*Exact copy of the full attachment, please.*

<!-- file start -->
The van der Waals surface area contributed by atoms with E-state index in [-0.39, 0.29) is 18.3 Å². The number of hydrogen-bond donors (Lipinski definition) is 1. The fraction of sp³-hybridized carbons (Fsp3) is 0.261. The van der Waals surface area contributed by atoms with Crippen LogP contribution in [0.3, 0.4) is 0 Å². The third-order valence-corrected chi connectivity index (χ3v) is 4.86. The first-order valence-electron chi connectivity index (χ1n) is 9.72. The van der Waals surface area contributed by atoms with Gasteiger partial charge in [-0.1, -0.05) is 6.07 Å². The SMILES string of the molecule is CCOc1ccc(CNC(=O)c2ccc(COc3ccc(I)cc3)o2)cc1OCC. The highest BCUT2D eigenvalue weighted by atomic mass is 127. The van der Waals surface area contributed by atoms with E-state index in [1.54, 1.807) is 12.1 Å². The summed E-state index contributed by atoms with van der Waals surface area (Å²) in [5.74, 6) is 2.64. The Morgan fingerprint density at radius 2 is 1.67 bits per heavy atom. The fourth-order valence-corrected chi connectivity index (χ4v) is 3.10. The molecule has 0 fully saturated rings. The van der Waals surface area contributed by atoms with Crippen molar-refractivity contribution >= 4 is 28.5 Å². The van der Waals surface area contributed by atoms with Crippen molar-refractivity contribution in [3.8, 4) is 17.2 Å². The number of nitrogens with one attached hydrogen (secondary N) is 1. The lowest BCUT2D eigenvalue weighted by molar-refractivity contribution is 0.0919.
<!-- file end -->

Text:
The van der Waals surface area contributed by atoms with E-state index in [-0.39, 0.29) is 18.3 Å². The number of hydrogen-bond donors (Lipinski definition) is 1. The fraction of sp³-hybridized carbons (Fsp3) is 0.261. The van der Waals surface area contributed by atoms with Crippen LogP contribution in [0.3, 0.4) is 0 Å². The third-order valence-corrected chi connectivity index (χ3v) is 4.86. The first-order valence-electron chi connectivity index (χ1n) is 9.72. The van der Waals surface area contributed by atoms with Gasteiger partial charge in [-0.1, -0.05) is 6.07 Å². The SMILES string of the molecule is CCOc1ccc(CNC(=O)c2ccc(COc3ccc(I)cc3)o2)cc1OCC. The highest BCUT2D eigenvalue weighted by atomic mass is 127. The van der Waals surface area contributed by atoms with E-state index in [1.54, 1.807) is 12.1 Å². The summed E-state index contributed by atoms with van der Waals surface area (Å²) in [5.74, 6) is 2.64. The Morgan fingerprint density at radius 2 is 1.67 bits per heavy atom. The fourth-order valence-corrected chi connectivity index (χ4v) is 3.10. The molecule has 0 fully saturated rings. The van der Waals surface area contributed by atoms with Crippen molar-refractivity contribution >= 4 is 28.5 Å². The van der Waals surface area contributed by atoms with Crippen molar-refractivity contribution in [3.8, 4) is 17.2 Å². The number of nitrogens with one attached hydrogen (secondary N) is 1. The lowest BCUT2D eigenvalue weighted by molar-refractivity contribution is 0.0919.